National Ag News for May 11, 2022

USDA: Strong Interests in Partnerships for Climate-Smart Commodities

The Department of Agriculture says the first round of funding through the Partnerships for Climate-Smart Commodities received more than 450 proposals ranging from $5 million to $100 million each. The deadline for the proposals closed on Friday. The applications USDA received came from more than 350 groups across various sectors. Agriculture Secretary Tom Vilsack says the “funding opportunity has created tremendous interest from a diverse cross-section of groups from across the country.” Proposals in the first funding pool include large-scale pilot projects that emphasize the greenhouse gas benefits of climate-smart commodity production and include direct, meaningful benefits to a representative cross-section of production agriculture. Over the next few months, USDA will evaluate the applications and rank them based on the technical criteria provided in the funding opportunity. Awards for the first round of funding are anticipated later this summer. The deadline for the second round of funding is Friday, June 10, 2022.

SEC Extends Comment Period on Climate-Reporting Rule

The American Farm Bureau Federation and National Pork Producers Council welcomed the Securities and Exchange Commission’s comment period extension for a proposed rule. The groups say they need more time to evaluate “The Enhancement and Standardization of Climate Related Disclosures for Investors” rule. The proposal would require public companies to report on Scope 3 emissions, which result from activities from assets not owned or controlled by a publicly-traded company but contribute to its value chain. While farmers and ranchers would not be required to report directly to the SEC, they provide almost every raw product that goes into the food supply chain. Farm Bureau President Zippy Duvall says, “America’s farmers and ranchers need time to fully understand the consequences of this 510-page proposal.” NPPC Chief Executive Officer Bryan Humphreys adds, “The additional time provided by the SEC allows farmers to provide more valuable information to the Commission as it continues to work on developing its disclosure rule.”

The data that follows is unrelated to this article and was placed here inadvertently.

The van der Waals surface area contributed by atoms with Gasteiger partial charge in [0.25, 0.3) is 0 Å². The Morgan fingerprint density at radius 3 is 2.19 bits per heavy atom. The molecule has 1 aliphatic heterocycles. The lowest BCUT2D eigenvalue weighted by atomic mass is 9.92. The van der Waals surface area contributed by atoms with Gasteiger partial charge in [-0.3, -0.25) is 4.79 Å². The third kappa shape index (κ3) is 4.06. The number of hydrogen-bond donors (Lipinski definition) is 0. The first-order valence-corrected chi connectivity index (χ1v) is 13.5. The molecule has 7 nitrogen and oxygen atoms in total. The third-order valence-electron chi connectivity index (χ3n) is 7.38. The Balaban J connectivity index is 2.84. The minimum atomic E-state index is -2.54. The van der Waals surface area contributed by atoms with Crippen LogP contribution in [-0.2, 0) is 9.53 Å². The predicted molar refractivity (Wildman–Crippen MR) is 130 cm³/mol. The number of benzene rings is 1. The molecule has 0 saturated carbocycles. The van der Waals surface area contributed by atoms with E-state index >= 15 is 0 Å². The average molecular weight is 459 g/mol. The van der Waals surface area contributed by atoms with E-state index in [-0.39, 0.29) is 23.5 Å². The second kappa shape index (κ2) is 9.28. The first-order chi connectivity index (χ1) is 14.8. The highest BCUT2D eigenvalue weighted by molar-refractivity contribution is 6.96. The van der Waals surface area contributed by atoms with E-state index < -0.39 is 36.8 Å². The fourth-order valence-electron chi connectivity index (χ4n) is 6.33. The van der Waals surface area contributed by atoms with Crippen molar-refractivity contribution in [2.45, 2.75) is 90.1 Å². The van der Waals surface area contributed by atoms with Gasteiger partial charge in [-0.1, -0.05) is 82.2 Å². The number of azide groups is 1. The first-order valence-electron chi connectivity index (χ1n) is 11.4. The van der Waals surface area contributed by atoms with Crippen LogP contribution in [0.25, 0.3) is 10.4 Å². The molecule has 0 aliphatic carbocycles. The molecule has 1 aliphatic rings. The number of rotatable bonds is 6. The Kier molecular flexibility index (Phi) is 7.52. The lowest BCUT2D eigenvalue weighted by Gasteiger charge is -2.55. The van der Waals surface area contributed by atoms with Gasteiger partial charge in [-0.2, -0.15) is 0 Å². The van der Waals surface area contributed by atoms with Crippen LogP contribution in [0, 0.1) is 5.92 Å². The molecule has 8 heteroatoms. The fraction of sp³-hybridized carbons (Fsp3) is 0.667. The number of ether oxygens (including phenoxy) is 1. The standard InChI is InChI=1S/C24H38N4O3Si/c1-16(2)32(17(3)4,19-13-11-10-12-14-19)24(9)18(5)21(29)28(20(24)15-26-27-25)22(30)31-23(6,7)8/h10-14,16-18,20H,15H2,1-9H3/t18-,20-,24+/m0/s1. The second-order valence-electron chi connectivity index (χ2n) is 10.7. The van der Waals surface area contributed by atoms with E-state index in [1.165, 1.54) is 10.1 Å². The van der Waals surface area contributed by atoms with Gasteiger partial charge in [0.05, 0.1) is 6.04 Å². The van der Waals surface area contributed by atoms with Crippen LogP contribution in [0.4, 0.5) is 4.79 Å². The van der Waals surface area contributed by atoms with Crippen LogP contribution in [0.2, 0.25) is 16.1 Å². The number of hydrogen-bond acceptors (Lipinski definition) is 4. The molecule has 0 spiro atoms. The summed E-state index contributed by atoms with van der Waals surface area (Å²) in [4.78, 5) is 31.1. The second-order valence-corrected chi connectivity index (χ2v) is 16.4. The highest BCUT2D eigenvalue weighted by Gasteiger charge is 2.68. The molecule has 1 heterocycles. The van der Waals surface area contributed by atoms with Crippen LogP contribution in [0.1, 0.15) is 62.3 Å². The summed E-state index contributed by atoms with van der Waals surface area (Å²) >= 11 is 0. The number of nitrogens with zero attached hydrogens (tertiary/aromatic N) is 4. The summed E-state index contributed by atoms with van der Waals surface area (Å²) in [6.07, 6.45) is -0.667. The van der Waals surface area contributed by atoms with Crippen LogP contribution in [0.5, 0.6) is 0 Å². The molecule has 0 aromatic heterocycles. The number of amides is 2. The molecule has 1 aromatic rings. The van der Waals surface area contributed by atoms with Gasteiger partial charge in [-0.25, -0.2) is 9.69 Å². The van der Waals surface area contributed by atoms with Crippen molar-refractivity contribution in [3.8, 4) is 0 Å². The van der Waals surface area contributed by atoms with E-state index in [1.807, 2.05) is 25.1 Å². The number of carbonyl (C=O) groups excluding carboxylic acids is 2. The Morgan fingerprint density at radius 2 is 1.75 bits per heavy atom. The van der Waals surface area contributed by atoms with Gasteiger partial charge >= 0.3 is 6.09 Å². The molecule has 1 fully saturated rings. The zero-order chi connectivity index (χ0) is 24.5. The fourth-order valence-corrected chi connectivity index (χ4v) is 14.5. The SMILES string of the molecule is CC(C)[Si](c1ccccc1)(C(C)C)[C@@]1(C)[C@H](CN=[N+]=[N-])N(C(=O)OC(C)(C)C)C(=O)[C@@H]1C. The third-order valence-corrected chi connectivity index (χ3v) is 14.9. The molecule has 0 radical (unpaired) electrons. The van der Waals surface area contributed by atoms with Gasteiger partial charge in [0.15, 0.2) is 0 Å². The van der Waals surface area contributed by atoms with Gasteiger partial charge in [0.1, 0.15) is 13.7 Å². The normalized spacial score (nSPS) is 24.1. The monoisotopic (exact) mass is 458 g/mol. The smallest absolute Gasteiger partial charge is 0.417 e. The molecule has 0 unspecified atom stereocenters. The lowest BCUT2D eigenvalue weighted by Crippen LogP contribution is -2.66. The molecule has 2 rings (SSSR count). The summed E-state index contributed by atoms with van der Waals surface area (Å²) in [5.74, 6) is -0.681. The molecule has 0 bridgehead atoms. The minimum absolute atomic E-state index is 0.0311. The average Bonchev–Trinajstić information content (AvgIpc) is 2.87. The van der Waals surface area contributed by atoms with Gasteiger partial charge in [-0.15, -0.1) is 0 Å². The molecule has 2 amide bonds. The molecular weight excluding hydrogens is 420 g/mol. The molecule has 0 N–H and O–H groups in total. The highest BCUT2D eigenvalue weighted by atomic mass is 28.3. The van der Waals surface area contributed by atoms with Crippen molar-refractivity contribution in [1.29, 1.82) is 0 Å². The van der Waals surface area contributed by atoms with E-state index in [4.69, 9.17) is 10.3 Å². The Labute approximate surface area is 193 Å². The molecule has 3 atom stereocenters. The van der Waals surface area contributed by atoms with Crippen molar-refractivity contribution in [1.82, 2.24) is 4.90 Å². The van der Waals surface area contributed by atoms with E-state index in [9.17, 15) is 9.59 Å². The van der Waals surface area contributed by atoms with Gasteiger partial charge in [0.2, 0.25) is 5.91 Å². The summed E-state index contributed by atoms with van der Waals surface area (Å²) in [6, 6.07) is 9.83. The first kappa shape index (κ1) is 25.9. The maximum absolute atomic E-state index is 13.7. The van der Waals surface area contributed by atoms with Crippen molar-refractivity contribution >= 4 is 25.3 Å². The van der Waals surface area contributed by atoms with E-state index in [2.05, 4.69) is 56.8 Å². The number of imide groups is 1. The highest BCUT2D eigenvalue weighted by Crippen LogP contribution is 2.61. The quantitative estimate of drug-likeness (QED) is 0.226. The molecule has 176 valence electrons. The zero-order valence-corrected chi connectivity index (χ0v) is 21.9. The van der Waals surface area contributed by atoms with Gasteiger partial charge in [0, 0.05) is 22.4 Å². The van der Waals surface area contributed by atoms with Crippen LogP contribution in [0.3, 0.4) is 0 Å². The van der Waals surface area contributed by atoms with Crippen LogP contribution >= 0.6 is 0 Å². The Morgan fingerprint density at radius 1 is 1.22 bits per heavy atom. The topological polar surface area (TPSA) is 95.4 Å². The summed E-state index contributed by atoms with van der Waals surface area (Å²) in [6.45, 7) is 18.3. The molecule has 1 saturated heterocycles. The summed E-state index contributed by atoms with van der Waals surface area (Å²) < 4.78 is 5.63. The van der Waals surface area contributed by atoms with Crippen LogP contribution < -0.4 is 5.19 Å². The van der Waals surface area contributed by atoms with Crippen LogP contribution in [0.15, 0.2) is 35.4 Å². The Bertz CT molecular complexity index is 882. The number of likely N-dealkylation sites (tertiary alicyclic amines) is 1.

Grassley, Klobuchar Lead Push for Avian Influenza Outbreak Funding

Iowa Republican Senator Chuck Grassley and Minnesota Democrat Amy Klobuchar led an effort this week for more funding to help address the highly pathogenic avian influenza outbreak. The Senators told the Senate Appropriations Committee leaders, “Although the virus poses minimal risk to human health, it has serious implications for U.S. poultry producers, rural communities, and our agricultural economy.” HPAI has been detected in 32 states across the country and has killed over 36 million birds, to date. The lawmakers say, “Given the recent outbreak, the ongoing increase in confirmed HPAI cases, and the likelihood of further spread, we urge the Subcommittee to make funding for the APHIS avian health program a high priority.” The funds, they say, are critical to continue HPAI response measures by USDA. As of Friday, the HPAI outbreak has impacted around 19 sites across Iowa alone, affecting 13 million birds – more than any other state.

ESMC, Sorghum Checkoff, Launch Project to Create Ecosystem Services Credits